In an era in which our conception of what constitutes a “normal” family has undergone remarkable changes, questions have arisen regarding the role of the state in “normalizing” families through public policy. In what ways should the law seek to facilitate, or oppose, parenting and child-rearing practices that depart from the “nuclear family” with two heterosexual parents? What should the state's stance be on single parent families, unwed motherhood, or the adoption of children by gay and lesbian parents? How should authority over child rearing and education be divided between parents and the state? And how should the state deal with the inequalities that arise from birthright citizenship?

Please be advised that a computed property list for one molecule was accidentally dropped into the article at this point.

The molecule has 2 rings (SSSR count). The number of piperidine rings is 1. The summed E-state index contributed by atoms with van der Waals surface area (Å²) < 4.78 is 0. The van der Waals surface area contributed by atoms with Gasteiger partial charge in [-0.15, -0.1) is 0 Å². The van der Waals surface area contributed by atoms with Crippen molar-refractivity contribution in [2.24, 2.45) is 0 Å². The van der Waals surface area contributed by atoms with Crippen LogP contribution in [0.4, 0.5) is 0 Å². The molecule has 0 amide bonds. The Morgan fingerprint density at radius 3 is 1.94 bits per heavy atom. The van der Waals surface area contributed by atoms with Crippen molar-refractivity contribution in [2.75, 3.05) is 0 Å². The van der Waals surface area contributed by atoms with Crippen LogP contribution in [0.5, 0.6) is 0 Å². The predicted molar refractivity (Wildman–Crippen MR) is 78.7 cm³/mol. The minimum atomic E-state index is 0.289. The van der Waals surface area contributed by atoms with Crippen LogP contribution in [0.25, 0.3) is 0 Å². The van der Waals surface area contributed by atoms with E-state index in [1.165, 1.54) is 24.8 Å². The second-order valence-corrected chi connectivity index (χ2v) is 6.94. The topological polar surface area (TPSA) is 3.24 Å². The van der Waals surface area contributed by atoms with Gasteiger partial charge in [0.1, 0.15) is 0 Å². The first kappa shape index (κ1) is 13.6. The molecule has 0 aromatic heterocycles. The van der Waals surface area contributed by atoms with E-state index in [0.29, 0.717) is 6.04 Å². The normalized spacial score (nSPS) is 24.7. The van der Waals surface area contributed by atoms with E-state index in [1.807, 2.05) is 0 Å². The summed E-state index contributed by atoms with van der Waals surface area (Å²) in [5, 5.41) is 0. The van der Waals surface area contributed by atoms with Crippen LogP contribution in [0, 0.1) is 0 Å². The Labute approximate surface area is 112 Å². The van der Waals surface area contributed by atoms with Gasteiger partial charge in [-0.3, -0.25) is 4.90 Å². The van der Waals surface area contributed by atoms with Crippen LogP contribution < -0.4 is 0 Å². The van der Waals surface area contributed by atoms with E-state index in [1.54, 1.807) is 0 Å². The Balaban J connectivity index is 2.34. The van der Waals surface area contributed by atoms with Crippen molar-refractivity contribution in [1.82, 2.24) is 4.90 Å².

Through critical essays divided into four parts-Adoption, Race, and Public Policy; Education and Parental Authority; Same Sex Families; and Birthright Citizenship-Child, Family, and State considers the philosophical, political, and legal dilemmas that surround these difficult and divisive questions. An invaluable resource in these contentious debates, Child, Family, and State illuminates the moral questions that lie before policymakers and citizens when contemplating the future of children and families.